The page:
Two recent gems from New Scientist magazine…
First up, Climate Change Sceptics Criticise Polar Bear Science, a story about some bad scientists, funded by bad money, who have apparently published some bad science in what is presumably a bad science journal, for bad reasons.
As the poster child for the climate change generation polar bears have come to symbolise the need to tackle climate change. But their popularity has attracted the attention of global warming sceptics funded by the oil industry, who have started to attack polar bear science.
Willie Soon’s paper, which appears in the journal Ecological Complexity, questions ‘whether polar bear populations really are declining and if sea ice, on which the animals hunt, will actually disappear as quickly as climate models predict.’ But that’s all New Scientist has to say about the science.
Soon, who receives funding for this and other work from Exxon-Mobil, has been attacking climate change science for several years. Three of the six other authors also have links to the oil industry.
The social construction of science doesn’t get much attention from the science press – or anyone else – these days. Science won the Science Wars. Scientific findings flourish or fail by the cold, objective, rational method of hypothesis testing, peer review and replication. And that’s all there is to it. Except, of course, when the science in question is funded by the oil industry. Because oil money, or just the faintest whiff of it, trumps the scientific method every time.
Ultimately, carping on about Exxon-funded scientists only serves to undermine the worth of all that hypothesis testing, peer review and replication. Because if dirty money overrides them, what else does? Is it any wonder that science doesn’t get the respect the scientific establishment thinks it deserves? Science is having its own Science Wars all by itself – with not a sociologist to be seen.
Even more absurd is Say No to Global Guzzling – How the Obesity Epidemic is Aggravating Global Warming by Ian Roberts of the London School of Hygiene and Tropical Medicine, who appears to be offering an epidemiological perspective on global warming.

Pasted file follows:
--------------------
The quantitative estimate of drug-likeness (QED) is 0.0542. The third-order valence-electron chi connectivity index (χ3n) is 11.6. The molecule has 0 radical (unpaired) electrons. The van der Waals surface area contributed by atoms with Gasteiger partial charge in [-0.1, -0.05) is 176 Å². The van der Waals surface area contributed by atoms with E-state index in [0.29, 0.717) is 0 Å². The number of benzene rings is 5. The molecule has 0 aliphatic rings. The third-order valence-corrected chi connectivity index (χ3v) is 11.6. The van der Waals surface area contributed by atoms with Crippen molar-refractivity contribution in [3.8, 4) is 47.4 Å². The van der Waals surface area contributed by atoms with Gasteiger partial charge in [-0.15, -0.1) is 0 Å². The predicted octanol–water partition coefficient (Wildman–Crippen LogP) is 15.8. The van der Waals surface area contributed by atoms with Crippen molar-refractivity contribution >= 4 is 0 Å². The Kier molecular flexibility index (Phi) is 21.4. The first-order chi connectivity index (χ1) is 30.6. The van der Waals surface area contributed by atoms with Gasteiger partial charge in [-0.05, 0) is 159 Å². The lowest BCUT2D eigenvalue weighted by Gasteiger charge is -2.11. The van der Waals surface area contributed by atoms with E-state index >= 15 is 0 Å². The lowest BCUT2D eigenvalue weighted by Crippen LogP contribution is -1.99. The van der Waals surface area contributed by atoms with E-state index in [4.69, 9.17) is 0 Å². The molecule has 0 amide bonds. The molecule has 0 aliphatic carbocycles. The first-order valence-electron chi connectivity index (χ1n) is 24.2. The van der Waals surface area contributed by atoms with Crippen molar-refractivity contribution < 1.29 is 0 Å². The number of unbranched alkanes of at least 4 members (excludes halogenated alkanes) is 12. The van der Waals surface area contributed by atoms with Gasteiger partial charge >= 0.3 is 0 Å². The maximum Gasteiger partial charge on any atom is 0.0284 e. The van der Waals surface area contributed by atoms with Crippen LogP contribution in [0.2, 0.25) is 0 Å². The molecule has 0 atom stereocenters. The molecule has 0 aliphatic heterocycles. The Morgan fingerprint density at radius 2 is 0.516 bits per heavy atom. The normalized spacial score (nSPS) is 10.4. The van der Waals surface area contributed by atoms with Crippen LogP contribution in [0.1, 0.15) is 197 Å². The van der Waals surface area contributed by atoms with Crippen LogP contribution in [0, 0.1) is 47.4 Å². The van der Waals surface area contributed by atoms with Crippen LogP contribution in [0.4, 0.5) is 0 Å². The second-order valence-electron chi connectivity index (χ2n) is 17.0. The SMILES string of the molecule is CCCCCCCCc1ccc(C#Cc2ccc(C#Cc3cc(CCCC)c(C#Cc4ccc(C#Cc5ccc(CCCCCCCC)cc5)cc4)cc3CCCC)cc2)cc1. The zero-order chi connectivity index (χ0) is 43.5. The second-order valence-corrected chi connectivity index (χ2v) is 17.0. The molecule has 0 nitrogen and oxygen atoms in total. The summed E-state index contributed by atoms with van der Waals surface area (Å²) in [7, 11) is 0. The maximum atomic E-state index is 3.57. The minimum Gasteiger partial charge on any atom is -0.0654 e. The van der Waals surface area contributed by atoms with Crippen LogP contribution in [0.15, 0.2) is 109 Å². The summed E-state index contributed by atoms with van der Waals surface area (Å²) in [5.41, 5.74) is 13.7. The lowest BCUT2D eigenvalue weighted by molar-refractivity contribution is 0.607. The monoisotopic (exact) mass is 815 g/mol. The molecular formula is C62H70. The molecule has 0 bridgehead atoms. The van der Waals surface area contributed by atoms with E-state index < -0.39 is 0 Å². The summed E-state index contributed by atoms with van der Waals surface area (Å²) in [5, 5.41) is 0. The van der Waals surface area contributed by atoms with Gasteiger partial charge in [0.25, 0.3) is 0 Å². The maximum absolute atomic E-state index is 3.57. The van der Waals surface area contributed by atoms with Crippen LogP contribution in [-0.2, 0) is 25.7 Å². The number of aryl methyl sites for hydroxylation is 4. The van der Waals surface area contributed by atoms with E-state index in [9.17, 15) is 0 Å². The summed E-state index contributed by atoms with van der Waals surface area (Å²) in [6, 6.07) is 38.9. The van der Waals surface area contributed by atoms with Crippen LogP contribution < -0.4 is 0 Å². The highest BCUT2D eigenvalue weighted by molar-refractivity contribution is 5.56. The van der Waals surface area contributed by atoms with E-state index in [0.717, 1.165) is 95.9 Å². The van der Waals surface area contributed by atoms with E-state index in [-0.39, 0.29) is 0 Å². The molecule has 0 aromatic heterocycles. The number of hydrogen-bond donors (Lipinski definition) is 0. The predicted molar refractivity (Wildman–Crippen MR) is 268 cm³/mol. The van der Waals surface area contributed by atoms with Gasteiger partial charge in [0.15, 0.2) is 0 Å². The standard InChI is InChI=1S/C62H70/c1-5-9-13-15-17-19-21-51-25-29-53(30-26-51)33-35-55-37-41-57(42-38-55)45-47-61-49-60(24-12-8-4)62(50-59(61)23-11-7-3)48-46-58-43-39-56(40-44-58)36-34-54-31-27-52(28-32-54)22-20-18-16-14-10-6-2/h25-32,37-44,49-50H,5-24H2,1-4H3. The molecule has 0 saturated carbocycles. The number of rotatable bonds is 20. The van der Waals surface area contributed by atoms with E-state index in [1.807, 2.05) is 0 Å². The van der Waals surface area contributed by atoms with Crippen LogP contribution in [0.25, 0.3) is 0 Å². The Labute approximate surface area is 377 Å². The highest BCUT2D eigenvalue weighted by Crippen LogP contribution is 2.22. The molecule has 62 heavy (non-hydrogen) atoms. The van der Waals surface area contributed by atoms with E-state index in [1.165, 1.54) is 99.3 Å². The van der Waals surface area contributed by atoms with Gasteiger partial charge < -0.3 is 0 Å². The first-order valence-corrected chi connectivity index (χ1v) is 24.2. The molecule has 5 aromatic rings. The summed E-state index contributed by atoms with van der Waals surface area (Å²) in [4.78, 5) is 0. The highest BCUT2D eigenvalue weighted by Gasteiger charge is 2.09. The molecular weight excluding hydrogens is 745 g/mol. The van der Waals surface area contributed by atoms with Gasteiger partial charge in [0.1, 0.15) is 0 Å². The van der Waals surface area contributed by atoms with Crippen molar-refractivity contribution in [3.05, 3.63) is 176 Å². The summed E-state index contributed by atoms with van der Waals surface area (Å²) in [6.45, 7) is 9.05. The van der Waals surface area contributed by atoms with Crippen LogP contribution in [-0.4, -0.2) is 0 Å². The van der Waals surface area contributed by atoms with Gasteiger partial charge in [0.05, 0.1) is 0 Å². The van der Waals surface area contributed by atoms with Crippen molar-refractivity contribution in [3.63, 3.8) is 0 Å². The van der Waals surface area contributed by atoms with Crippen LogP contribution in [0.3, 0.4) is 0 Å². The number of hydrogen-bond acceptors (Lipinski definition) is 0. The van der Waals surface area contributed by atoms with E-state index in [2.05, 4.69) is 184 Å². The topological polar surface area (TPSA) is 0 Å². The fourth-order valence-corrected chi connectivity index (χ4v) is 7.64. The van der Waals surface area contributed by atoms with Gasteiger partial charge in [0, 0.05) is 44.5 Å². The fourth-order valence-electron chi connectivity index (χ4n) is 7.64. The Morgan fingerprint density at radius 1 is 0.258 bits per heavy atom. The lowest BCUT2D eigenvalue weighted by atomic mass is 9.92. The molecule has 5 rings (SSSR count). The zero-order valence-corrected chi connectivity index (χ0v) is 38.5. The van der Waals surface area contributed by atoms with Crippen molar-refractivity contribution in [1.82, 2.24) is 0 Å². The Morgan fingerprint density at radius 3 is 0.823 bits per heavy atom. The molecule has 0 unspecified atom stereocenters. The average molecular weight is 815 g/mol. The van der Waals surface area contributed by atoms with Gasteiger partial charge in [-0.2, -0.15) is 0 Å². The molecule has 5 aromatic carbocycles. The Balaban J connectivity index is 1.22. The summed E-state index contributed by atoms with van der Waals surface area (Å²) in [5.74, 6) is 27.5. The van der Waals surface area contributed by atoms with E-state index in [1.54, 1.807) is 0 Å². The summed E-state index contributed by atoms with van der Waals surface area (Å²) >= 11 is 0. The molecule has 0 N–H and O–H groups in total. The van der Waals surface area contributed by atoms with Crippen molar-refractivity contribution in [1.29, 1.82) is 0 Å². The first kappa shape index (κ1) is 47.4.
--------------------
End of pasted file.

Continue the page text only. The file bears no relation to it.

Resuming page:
We tend to think of obesity only as a public-health problem, but many of its causes overlap with those of global warming. Car dependence and labour-saving devices have cut the energy people expend as they go about their lives, at the same time increasing the amount of fossil fuel they burn. It’s no coincidence that obesity is most prevalent in the US, where per capita carbon emissions exceed those of any other major nation, and it is becoming clear that obese people are having a direct impact on the climate.
Roberts speciously reasons that obese people, who (allegedly) consume 40% more calories than non obese people, (allegedly) use their cars more because they are too fat to move properly, and (allegedly) eat the kind of things which are more CO2 intensive, contribute disproportionately to global warming than their thin counterparts.
Roberts’s argument is not scientific, but a narrow, shallow, and hollow critique of capitalist society:
The social stigma attached to obesity is one of the few forces slowing the epidemic – even though obesity is not a personal failing but a problem of society. We live in an environment that serves primarily the financial interests of the corporations that sell food, cars, and petroleum.
This serving of ‘financial interest’ traps people in vicious cycles of low-self esteem and comfort eating, diminished mobility/health and car use – all to the detriment of the environment.
And as the number of obese people increases, a kind of positive feedback kicks in. Obese people in the US are already throwing their political weight around.
Roberts then asks us to panic about the possibility of the political voice of fat Americans being used to demand, elevators, escalators, and other forms of labour-saving mechanisation, which in turn worsens the cycle of increasing fuel use, carbon emissions, and the world’s waistlines.
When all that the best clinical minds can offer is the political idea that people’s desire for food and labour-saving devices (ie, higher standards of living) are expressions of a kind of false consciousness, small wonder that people complain about ‘health fascism’. Roberts has such contempt for the public that he assumes to know their political and material interests better than they do, and pretends that it is ‘capitalism wot makes ’em do it’… that people are too fat headed to know what to eat.
It must be lean times at the London School of Hygiene and Tropical Medicine, because this poverty-stricken argument is so bloated, it needs four bandwagons to wheel it onto the pages of the New Scientist: obesity, global warming, anti-Americanism and anti-capitalism. All that’s missing is a photo of a polar bear perched on a dwindling ice floe.